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Audio files - Al Di Meola, Flesh on Flesh, Telarc, HDTracks, FLAC 24/96; Brian Eno, Craft on a milk sea, Warp Records, WARPCDD207, 2 x 180g LP + 2 x CD + 24/44,1 WAV; Charlie Haden & Antonio Forcione, Heartplay, Naim Label, 24/96 FLAC; Kankawa, Organist, T-TOC Records, UMVD-0001-0004, Ultimate Master Vinyl, 4 x 45rpm 180g LP + CD-RIIα + 24/192 WAV; Mikołaj Bugajak, Strange Sounds and Inconceivable Deeds, Nowe Nagrania 001, 45rpm LP+CD+WAV 24/44,1; Stan Getz & Joao Gilberto, Getz/Gilberto, Verve, 24/96 FLAC.

For me listening to the Soulution 745 was an extraordinary experience. As always with top players I learned some new things, verified others and broadened my perspective about digital media and audio in general. I will try to show how this is a truly fantastic completely different player from any other although sonically it is a bit similar to the three-box Jadis JD1 MkII+JS1 MkIII but pushes even farther upward that virtual 'top high-end' hill. It's not a perfect player. Regardless of price there is no such thing. Yet the balance of pros and cons definitely works in Soulution’s favor. It's so easy to fall in love with this sound. I should add that since I had a chance to listen to the 540 first I already knew what to expect. That’s because as a manufacturer Soulution is very predictable. The 540 was created on the basis of the 745 design with some cost-based simplifications of power supply and output stages so I could realistically expect a similar sonic character.

To describe the sound of the 745 it is easier to compare it to a great turntable. I'm not going to call it ‘analogue’ as that might mislead you. I'm merely saying that it goes about creating its sound in a similar way, without any aggression, with a fabulous soundstage and with amazing coherence. Just as with a great turntable, with the Soulution you will never hear any annoying artefacts or subliminal distortions that can be so irritating with digital players in general. It's a somewhat mellow relaxed sound. It also delivers incredible resolution but different from how I usually describe digital sources.

It's tonality is quite easy to identify: clearly warm, with a saturated midrange so ripe that it momentarily becomes nearly a tad fulsome and an exceptionally powerful deep very well differentiated bass. The latter is extremely impressive. Very few other players can deliver similar (among those I listened to there are only the Jadis JD1 MkII+JS1 MkIII, the Ancient Audio Lektor Grand SE and Lektor Air, the Linn Klimax DS digital streamer and to some extent the SACD Soulution 540 and perhaps also the C.E.C. TL1N+DX1N).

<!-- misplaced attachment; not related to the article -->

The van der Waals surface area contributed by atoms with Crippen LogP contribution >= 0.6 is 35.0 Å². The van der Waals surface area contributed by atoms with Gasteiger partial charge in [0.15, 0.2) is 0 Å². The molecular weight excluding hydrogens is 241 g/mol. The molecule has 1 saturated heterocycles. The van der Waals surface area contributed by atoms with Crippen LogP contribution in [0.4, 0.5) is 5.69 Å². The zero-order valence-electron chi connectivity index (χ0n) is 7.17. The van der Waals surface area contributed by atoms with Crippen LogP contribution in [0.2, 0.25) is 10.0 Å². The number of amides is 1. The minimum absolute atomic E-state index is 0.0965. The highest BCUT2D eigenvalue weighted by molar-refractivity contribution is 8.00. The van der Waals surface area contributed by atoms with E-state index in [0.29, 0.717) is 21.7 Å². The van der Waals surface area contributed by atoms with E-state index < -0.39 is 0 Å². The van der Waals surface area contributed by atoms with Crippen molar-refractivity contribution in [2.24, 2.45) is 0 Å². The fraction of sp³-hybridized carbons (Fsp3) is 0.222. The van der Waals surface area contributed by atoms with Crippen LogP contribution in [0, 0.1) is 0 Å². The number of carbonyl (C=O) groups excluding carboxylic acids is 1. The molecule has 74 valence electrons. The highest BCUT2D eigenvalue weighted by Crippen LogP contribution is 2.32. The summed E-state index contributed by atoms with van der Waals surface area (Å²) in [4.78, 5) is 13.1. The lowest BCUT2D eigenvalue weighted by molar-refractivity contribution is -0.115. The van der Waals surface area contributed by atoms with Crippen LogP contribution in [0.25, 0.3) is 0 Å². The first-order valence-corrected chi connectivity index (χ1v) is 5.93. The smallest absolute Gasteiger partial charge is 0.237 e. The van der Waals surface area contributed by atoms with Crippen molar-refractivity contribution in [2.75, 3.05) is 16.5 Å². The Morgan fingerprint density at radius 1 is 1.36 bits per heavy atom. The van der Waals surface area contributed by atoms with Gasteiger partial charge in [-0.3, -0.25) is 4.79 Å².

The 745 takes at least one more step up the high-end hill by now adding something I also hear with my Harbeth M40.1 Domestic speakers. This something feels like a soft resilient cushion that is placed underneath the entire presentation. Whilst high quality turntables offer a similarly saturated and buoyant sound, many otherwise very precise resolute digital players lack this special … let’s call it ‘soul’. So it becomes this great bass and warm slightly round treble which define the sound of this machine.

I mentioned resolution. In this regard too the Soulution sounds more like turntables - part of the same parallel I began establishing a few paragraphs up. With its richness and differentiation this sound is not based on precise attacks, punch and an overwhelming number of details but very rich nuanced tonality. It is a profound difference which to my ears defines the core gap between ‘analogue’ and ‘digital’ sound. This Swiss player proves once again—well, to me at least—that ‘analogue’ is not synonymous with playing vinyl records. The best digital players can deliver it too and the 745 in particular. I'm not claiming that the Soulution sounds like a turntable, only that its focus of resolution is similar to what I know from vinyl rather than analogue tape. Because when it comes to dynamics and microdynamics in particular, the 745 still sounds like a very good digital player, i.e. it can't dig as deeply into the recording as a turntable can. It won't handle the expressive shadings and hues as well as a turntable which makes the latter’s sound almost like life.

Because of its warm tonality and slightly laid-back character, the Soulution might seem nearly a bit too relaxed. That actually might be true. I ran most of my listening sessions with my headfi rig where this quality nearly seemed like an advantage as every recording sounded interesting. On the other hand most of them sounded slightly alike. Tonality and timbres were shown off beautifully and finely differentiated to have me appreciate many familiar recordings in a new light. The point simply is that there were very few recordings I didn't like - and I knew there should have been more.